Simon Malinowski, managing attorney of cannabis-focused law firm Harris Bricken’s New York office, wrote in a blog post that the language of the bill makes it clear lawmakers wanted to discourage anti-competitive behaviors.
“The legislature’s motivation for prohibiting vertical integration is woven into the language of the MRTA: to provide industry newcomers – especially social and economic equity applicants — a better chance to thrive, while also preventing monopolies,” he wrote.
Exceptions to the Rule
The bill does, however, grant some key exceptions to the vertical integration ban. Microbusinesses, which have yet to be defined, can be vertically integrated, as can existing medical marijuana operators in the state. Many of the 10 medical marijuana operators in New York are multistate operators (MSOs) and include some of the biggest names in the U.S. Existing operators include Acreage Holdings, Columbia Care, Cresco Labs, Curaleaf, family-owned Etain Health, Green Thumb Industries, iAnthus Capital, MedMen, PharmaCann, and Vireo Health.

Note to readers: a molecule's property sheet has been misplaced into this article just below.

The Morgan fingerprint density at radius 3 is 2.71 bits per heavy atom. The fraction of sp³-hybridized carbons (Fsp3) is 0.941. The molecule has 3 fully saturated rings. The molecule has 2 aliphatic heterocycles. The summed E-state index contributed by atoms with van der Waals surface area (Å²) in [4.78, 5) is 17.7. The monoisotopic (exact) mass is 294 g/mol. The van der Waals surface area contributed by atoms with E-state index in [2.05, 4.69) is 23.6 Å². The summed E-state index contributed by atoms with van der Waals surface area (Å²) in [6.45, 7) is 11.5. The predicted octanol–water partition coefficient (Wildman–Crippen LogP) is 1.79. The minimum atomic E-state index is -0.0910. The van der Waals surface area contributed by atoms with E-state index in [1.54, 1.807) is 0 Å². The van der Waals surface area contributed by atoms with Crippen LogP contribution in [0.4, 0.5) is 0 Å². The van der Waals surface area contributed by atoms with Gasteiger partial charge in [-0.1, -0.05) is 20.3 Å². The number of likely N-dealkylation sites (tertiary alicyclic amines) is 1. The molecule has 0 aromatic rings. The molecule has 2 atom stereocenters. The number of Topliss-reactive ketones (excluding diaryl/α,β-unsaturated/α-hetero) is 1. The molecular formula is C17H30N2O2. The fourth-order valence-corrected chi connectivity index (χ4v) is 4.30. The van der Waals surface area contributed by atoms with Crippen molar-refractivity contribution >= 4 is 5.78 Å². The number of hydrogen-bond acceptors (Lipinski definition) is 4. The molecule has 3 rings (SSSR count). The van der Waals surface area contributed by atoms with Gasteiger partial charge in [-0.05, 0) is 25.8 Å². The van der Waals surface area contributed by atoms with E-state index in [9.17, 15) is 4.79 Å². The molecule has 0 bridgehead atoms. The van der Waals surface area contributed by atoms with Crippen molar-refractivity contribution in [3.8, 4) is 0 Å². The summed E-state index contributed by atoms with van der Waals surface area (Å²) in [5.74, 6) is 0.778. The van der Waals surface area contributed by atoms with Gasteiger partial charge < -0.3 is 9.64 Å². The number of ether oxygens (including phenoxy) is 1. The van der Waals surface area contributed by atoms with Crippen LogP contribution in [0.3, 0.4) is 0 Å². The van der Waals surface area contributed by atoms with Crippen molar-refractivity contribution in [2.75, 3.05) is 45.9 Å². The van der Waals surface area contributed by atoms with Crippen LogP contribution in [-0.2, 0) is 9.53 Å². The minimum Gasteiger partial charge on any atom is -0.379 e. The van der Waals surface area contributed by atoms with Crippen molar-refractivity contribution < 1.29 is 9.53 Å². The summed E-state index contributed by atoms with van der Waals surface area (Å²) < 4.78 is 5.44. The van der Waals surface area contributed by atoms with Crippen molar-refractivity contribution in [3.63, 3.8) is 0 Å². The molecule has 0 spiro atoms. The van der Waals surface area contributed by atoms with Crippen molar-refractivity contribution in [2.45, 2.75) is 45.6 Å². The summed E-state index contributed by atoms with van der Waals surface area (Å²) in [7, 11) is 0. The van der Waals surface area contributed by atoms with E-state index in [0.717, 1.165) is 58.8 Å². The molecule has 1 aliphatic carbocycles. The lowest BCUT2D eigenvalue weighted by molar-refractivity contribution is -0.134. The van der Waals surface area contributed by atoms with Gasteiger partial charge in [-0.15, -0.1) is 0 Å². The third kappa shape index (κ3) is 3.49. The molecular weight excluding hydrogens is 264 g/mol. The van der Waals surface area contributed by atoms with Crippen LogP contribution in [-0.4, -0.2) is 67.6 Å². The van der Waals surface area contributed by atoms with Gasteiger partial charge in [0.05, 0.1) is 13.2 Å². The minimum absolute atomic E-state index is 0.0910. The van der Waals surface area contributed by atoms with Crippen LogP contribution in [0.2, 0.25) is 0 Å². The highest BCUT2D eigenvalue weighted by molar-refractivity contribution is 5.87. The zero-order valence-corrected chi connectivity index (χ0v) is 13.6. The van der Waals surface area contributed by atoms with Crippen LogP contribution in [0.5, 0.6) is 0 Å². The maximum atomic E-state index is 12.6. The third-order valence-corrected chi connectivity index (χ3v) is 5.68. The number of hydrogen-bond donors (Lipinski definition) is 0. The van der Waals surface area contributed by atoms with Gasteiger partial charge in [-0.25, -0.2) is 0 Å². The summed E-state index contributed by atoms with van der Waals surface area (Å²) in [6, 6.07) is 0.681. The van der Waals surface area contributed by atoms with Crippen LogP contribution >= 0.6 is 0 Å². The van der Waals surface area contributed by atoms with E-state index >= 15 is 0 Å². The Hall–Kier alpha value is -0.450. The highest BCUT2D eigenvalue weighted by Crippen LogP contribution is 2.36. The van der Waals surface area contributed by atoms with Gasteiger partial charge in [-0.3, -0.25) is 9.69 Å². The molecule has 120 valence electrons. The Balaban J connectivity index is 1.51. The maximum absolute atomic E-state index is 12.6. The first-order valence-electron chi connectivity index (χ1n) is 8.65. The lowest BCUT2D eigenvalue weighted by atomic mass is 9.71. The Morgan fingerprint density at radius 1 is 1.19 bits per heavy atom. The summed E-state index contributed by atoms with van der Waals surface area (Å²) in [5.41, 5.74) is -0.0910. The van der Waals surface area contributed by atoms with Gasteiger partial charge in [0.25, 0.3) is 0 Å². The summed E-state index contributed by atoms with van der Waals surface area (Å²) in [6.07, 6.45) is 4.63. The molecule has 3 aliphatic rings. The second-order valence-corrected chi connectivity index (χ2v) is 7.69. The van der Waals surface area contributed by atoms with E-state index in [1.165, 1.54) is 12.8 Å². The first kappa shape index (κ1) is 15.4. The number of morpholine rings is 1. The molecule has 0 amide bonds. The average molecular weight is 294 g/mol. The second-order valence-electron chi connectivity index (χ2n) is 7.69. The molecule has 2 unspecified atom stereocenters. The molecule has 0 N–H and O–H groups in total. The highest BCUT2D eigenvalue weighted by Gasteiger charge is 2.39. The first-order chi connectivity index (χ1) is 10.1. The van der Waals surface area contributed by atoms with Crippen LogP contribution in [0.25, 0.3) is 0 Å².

“The New York lawmakers want to make an extremely competitive system but at the same time they're giving the existing operators a nice head start,” said Stifel Analyst Andrew Carter.
In addition to the vertical integration ban exemption, medical marijuana operators are permitted to double the number of medical dispensaries they operate from four to eight, provided the first two additional dispensaries are located in underserved areas, and they can operate three adult-use dispensaries with existing medical marijuana locations. New operators in the market are capped at three total stores.
“It's a great first mover advantage that they potentially have. The question will be how fast the competing licenses kind of get issued,” Carter added. “Right now, just the way the law is, they are extremely well positioned with the current environment -- I mean, the head start, and they already have of course the capital advantage relative to the other operators.”